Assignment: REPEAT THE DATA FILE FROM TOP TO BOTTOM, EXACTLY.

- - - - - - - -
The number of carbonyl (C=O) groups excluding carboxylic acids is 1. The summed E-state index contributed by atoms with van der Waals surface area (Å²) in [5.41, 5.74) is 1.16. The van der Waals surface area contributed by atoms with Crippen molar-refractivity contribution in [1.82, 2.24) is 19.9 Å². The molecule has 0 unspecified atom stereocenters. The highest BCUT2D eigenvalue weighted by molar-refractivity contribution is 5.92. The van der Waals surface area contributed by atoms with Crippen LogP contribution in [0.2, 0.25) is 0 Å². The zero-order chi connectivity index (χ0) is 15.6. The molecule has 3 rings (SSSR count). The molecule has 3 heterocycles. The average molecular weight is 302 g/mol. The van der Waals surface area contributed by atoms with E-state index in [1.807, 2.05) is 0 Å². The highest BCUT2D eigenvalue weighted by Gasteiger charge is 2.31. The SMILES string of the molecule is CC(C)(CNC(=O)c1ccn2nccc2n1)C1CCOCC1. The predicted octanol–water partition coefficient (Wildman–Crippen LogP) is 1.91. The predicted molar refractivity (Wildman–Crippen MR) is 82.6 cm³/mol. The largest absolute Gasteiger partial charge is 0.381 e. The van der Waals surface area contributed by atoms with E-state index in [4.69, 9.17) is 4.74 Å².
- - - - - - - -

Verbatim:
The number of carbonyl (C=O) groups excluding carboxylic acids is 1. The summed E-state index contributed by atoms with van der Waals surface area (Å²) in [5.41, 5.74) is 1.16. The van der Waals surface area contributed by atoms with Crippen molar-refractivity contribution in [1.82, 2.24) is 19.9 Å². The molecule has 0 unspecified atom stereocenters. The highest BCUT2D eigenvalue weighted by molar-refractivity contribution is 5.92. The van der Waals surface area contributed by atoms with Crippen LogP contribution in [0.2, 0.25) is 0 Å². The zero-order chi connectivity index (χ0) is 15.6. The molecule has 3 rings (SSSR count). The molecule has 3 heterocycles. The average molecular weight is 302 g/mol. The van der Waals surface area contributed by atoms with E-state index in [1.807, 2.05) is 0 Å². The highest BCUT2D eigenvalue weighted by Gasteiger charge is 2.31. The SMILES string of the molecule is CC(C)(CNC(=O)c1ccn2nccc2n1)C1CCOCC1. The predicted octanol–water partition coefficient (Wildman–Crippen LogP) is 1.91. The predicted molar refractivity (Wildman–Crippen MR) is 82.6 cm³/mol. The largest absolute Gasteiger partial charge is 0.381 e. The van der Waals surface area contributed by atoms with E-state index in [4.69, 9.17) is 4.74 Å².